The meetings for mediation, conciliation or negotiation take place mainly in legal environments (11/15) (Reis, 2011; Yoshinaga, 2011; Triagem farmacêutica no juizado especial da fazenda pública de São Paulo, 2013; Tribunal de Justiça do Estado do Pará, 2013; Queiroz, 2013; Orsatto, 2014; Assis, 2015; Galliez, 2015; Guimarães and Palheiro, 2015; Macedo, 2016; Ringeisen, 2016) with the physical presence of interested parties. Only one of the strategies conducts mediation or conciliation by electronic means (Galliez, 2015).

The public defender is one of the most representative actors in the implementation of these strategies, with the exception of cases which fall into the specialized areas of ‘Health Mediation’—Belo Horizonte (Assis, 2015) and the ‘Pharmaceutical Screening at the Small Claims Courts’ (Triagem farmacêutica no juizado especial da fazenda pública de São Paulo, 2013; Toma et al., 2017). Of the at least six implementations of Alternative dispute resolution strategies found where the public defender’s office is present, it acts as a mediator (Reis, 2011; Pereira, 2012; Assis, 2015; Galliez, 2015; Secretaria de Estado da Saúde do Estado do Maranhão, 2015; Nunes, 2016; Ringeisen, 2016; Secretaria Estadual de Saúde, 2016; Bittencourt, 2017; Cotrim, 2017; Júnior, 2017; Sant’Ana, 2017; Imprensa da DPE/RN, 2019).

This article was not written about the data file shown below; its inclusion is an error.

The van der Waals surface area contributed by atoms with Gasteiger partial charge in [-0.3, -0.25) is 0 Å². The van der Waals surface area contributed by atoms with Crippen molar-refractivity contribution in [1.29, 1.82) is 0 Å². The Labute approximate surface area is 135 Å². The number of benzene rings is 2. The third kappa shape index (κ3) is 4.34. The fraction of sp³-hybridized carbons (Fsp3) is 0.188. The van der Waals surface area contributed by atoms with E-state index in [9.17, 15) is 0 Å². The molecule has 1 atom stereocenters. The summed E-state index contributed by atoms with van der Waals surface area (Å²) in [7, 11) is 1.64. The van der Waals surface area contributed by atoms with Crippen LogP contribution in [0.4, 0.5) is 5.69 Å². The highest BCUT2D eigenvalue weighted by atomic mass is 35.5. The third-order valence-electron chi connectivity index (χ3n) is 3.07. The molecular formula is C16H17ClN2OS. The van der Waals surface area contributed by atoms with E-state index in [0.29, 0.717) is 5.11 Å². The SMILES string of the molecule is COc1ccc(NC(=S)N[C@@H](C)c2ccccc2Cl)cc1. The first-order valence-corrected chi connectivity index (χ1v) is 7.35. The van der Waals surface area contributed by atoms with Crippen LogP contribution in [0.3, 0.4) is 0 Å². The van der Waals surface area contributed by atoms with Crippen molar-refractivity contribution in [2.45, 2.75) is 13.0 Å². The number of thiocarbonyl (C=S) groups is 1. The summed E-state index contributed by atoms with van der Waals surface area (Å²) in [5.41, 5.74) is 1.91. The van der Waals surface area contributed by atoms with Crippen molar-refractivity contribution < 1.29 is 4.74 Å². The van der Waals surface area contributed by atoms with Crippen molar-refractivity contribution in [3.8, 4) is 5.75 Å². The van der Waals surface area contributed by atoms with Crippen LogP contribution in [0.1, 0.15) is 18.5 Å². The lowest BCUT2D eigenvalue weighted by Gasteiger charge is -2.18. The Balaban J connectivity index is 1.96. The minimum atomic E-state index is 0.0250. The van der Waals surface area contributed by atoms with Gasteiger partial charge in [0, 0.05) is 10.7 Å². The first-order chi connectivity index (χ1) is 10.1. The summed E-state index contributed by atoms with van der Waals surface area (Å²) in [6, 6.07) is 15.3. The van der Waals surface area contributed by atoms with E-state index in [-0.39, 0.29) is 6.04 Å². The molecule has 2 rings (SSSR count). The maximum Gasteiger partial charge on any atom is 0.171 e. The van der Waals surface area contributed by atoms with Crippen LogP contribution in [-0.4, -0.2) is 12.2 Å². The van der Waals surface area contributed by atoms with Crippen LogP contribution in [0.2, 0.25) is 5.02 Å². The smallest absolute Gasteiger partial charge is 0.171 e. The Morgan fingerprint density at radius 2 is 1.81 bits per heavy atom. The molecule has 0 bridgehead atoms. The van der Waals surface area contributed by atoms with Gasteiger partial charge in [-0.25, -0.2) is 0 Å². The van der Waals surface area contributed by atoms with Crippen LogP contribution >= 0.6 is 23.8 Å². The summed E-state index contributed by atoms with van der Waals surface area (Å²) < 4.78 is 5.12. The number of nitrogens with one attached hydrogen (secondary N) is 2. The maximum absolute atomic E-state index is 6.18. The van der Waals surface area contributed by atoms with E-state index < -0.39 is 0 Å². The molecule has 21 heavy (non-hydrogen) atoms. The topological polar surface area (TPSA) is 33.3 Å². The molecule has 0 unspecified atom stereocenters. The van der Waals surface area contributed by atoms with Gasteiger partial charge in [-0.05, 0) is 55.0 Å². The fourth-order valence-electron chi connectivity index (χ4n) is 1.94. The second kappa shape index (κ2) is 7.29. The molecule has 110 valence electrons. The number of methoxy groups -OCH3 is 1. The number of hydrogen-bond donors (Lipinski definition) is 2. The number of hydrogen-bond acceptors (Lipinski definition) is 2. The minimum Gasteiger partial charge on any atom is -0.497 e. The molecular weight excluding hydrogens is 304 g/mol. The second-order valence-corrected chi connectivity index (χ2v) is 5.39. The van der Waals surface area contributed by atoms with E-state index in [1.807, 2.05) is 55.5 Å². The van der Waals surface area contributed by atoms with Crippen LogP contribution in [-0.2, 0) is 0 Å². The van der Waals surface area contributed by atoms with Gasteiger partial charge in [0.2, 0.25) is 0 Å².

Conflict mediation is a dispute resolution strategy that utilizes negotiation facilitated or instigated by a qualified practitioner, intended to reduce or avoid litigation in general (Conselho Nacional de Justiça, 2016a). This process has recently been adapted to better suit the demands for health care technologies and is currently recommended by the Civil Procedure Code, updated in 2015 (Brasil, 2015). It is also presented as one of the options for approach health care judicialization in a synthesis of evidence for health policy (Ministério da Saúde, 2019a). This measure, when it results in agreements between the stakeholders, reduces the costs and expenses associated with the judicialization of health care (Conselho Nacional de Justiça, 2016a).